Have you ever gotten the feeling that your dog knows what you’re about to do? A recent study completed by Jozsef Topal of the Institute for Psychological Research at the Hungarian Academy of Sciences shows that dogs track our eye movements to decide on our intent.
To test his theory, Topal’s colleagues videotaped humans saying “Hi dog!” in a high-pitched voice while looking directly at the dog and others saying “Hi dog” in a low-pitched voice with no eye contact. The person then looked at one of two identical plastic pots. They found that when the dog was greeted with eye contact and an enthusiastic tone of voice, the dog was likely to follow the human’s gaze and look at the pot.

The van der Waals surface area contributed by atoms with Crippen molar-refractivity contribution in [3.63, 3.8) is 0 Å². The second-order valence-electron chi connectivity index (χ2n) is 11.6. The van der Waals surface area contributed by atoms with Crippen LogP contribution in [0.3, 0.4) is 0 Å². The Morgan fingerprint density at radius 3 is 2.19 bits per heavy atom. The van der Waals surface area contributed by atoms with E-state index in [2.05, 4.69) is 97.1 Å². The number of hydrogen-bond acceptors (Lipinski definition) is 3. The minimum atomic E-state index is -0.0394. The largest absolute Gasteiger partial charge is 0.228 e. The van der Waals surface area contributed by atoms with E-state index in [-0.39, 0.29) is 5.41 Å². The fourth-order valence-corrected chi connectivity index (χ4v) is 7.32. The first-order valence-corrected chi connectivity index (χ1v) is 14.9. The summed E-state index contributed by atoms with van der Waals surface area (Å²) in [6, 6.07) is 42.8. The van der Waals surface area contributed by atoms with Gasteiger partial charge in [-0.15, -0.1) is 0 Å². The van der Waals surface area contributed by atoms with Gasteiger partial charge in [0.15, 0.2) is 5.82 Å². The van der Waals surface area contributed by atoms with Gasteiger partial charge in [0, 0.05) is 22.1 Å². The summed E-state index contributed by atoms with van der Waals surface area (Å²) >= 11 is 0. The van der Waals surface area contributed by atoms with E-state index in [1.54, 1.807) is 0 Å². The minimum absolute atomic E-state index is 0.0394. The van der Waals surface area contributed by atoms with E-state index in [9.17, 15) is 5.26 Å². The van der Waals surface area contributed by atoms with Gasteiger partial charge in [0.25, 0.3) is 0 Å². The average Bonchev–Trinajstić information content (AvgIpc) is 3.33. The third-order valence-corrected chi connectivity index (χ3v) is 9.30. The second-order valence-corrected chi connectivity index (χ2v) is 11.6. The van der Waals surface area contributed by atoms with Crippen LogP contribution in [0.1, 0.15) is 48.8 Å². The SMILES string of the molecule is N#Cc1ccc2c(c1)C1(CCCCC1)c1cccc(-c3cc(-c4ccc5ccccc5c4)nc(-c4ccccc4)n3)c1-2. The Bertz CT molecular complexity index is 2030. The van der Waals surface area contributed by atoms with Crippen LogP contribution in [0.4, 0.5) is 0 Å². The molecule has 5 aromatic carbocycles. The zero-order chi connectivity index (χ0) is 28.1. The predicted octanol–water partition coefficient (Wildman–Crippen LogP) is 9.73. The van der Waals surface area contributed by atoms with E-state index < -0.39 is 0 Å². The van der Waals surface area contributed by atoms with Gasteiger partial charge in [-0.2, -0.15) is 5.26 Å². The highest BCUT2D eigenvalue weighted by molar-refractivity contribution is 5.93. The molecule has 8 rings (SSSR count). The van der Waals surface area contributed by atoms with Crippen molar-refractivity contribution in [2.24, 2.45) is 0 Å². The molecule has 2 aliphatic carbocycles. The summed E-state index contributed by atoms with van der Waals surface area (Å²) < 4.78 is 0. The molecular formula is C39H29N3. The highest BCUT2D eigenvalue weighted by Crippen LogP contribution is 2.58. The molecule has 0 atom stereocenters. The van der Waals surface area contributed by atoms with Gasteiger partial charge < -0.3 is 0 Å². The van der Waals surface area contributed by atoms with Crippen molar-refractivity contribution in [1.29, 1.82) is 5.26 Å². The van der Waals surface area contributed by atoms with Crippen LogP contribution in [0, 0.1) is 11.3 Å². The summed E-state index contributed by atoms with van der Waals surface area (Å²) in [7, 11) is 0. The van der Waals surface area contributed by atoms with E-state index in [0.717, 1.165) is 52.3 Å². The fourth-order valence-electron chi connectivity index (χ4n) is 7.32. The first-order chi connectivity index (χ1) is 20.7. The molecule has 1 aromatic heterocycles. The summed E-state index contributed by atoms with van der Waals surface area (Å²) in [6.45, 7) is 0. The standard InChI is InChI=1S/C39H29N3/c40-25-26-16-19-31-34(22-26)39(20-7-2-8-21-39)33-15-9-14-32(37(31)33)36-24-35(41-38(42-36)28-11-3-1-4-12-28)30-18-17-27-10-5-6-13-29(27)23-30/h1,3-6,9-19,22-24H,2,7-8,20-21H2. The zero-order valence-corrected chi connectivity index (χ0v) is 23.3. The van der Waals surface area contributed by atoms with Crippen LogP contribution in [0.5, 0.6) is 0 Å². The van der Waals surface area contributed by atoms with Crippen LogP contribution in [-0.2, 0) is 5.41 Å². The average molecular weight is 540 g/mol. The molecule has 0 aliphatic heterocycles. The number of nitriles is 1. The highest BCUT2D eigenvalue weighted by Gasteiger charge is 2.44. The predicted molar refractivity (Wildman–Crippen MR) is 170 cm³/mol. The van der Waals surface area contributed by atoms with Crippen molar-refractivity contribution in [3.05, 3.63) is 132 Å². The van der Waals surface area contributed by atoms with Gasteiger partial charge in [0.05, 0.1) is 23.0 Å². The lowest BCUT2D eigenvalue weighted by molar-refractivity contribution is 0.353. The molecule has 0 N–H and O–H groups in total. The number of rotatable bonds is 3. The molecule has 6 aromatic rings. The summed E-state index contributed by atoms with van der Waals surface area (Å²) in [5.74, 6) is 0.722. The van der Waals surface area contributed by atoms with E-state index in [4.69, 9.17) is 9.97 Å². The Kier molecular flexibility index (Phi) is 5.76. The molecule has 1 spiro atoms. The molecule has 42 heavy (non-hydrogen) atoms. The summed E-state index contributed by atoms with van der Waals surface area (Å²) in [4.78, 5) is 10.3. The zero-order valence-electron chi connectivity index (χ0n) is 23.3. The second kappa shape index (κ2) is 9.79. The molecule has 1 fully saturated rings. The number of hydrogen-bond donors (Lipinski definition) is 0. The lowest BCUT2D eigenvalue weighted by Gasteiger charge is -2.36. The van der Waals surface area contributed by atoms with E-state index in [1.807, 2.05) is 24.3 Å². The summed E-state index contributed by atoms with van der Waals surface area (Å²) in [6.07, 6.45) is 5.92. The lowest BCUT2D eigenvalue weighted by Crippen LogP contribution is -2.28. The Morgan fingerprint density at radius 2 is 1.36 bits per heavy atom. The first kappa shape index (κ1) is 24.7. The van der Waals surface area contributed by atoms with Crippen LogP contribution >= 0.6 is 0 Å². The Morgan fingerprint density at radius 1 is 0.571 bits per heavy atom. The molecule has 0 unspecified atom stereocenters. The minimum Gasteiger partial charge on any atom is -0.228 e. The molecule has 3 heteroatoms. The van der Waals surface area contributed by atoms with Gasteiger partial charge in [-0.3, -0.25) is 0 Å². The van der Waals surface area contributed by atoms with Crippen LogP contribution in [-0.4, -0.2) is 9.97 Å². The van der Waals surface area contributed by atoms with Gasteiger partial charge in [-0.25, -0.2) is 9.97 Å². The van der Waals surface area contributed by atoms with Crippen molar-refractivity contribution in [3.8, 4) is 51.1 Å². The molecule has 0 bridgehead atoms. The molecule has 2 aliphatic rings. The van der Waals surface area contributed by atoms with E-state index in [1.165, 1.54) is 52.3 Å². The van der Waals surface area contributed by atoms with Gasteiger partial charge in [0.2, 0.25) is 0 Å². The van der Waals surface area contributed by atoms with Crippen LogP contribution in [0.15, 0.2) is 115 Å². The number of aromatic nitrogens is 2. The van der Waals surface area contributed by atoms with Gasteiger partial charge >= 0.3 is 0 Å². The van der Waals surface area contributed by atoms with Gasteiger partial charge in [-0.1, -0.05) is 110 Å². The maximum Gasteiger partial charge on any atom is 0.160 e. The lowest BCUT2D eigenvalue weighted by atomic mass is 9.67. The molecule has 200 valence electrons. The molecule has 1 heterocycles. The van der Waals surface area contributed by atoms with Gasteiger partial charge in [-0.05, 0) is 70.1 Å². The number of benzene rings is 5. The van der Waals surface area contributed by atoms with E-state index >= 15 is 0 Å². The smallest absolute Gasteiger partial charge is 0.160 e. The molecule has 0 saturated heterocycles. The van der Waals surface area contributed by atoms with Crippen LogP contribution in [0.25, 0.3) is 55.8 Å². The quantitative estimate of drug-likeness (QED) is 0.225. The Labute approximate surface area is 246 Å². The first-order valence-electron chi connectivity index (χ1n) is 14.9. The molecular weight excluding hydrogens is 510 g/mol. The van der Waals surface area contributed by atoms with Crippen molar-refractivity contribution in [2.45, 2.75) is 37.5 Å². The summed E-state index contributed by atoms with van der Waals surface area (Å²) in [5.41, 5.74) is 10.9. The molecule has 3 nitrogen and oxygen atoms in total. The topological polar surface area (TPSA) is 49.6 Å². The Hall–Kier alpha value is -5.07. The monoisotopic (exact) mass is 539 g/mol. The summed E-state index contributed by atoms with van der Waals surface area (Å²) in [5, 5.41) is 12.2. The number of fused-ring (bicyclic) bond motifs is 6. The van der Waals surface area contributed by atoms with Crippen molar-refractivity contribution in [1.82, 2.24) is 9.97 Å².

It appears that the dog read the eye contact as an invitation to communicate, similar to the way infants interact with caregivers. It is thought that horses and cats also “read” humans, but perhaps not as intensely, possibly because they have not been domesticated as long as dogs have been.
Topal suggests that dogs “can easily learn to associate even unconscious behavioral cues of their owner with particular consequences,” allowing the dog to “acquire an ability to anticipate the owner’s behavior, and this may give a false impression of mind-reading.”
Food for thought!
Until next time,
Good day, and good dog!